August 6, 2020

Die Nite

Are people who control the game

Mr. Driller Drill Land Review – Digging Up A Classic

In the late ’90s and early aughts, a little fellow named Mr. Driller burrowed his way into the hearts of puzzle game fans worldwide. The years that followed saw several Mr. Driller releases across multiple platforms, but after a while, Namco seemed content to entomb the series and focus on other things. Now, a little over a decade later, Bandai-Namco has decided to unearth one of the most beloved Mr. Driller games, the formerly Japan-and-Europe-exclusive Mr. Driller Drill Land, to release on Switch and PC for a new generation of fans to enjoy.

Mr. Driller Drill Land focuses on the titular Mr. Driller, aka Susumu Hori, and his extended gang of excavator friends and family (including his dad Taizo, who you might remember from Dig Dug). They’re off to visit a new underground amusement park called Drill Land, filled with attractions that very coincidentally are based around the colored-block-drilling gameplay that defines the Mr. Driller series–with some notable twists. Challenges, cards, and plenty of collectibles abound in Drill Land, and you’ll have to see if you have the chops to conquer each of the park’s different attractions for high scores and goodies. (And you might just save the world, too.)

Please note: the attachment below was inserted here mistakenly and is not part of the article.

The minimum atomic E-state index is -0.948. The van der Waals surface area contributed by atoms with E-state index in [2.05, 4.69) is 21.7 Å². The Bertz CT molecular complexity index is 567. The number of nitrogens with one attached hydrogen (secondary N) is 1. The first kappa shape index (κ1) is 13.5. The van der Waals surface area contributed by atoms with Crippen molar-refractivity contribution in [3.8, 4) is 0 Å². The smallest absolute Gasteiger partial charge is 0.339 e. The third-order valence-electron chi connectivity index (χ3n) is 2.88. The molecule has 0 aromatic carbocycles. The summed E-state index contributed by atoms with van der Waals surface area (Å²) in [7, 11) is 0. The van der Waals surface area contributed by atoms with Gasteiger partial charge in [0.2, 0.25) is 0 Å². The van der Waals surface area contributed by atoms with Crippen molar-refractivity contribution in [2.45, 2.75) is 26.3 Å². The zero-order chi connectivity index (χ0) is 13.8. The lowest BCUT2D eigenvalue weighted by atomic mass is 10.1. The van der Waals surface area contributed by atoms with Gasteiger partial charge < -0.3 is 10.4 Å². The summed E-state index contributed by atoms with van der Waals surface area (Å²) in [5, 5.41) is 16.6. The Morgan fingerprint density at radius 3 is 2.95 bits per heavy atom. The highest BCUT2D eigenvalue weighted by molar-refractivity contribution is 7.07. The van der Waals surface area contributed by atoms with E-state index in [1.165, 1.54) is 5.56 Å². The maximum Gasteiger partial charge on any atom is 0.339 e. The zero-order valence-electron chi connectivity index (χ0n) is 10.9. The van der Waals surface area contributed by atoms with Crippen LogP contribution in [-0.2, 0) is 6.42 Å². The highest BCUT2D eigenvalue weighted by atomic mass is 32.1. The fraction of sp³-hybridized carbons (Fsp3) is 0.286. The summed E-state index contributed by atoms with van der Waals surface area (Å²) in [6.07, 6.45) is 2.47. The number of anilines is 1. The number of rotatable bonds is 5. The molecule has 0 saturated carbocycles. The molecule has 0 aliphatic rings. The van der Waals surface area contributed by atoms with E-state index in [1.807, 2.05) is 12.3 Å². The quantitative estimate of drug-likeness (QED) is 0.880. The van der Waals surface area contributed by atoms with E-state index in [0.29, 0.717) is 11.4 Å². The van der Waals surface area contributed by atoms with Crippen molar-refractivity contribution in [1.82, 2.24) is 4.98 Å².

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The core Mr. Driller gameplay is a neat twist on the “falling colored blocks” idea. You control Susumu (or one of his companions), using your drill to break up colored blocks and dig deeper and deeper into the earth. As you destroy blocks and work your way into the earth, you’ll free up other blocks, which will fall and join up with (and also break) others of the same color. Your goal is to reach a certain depth, but that’s easier said than done–you have a limited air supply that acts as a timer, and some poor drilling choices could lead to your driller getting smooshed under a landslide. This makes the game a tense, careful balancing act–while air pickups are frequently available, being too hasty with your drilling decisions when oxygen is limited could lead to disaster. It might sound intimidating, but it’s much easier to understand once you play a few sessions and see for yourself how loose blocks fall, combine, and break. After you grasp the basics, you’ll grow into a groove and skillfully obtain pickups, create chains to eliminate lots of blocks at once, and find safe spots among a cascade of falling earth.

Continue Reading at GameSpot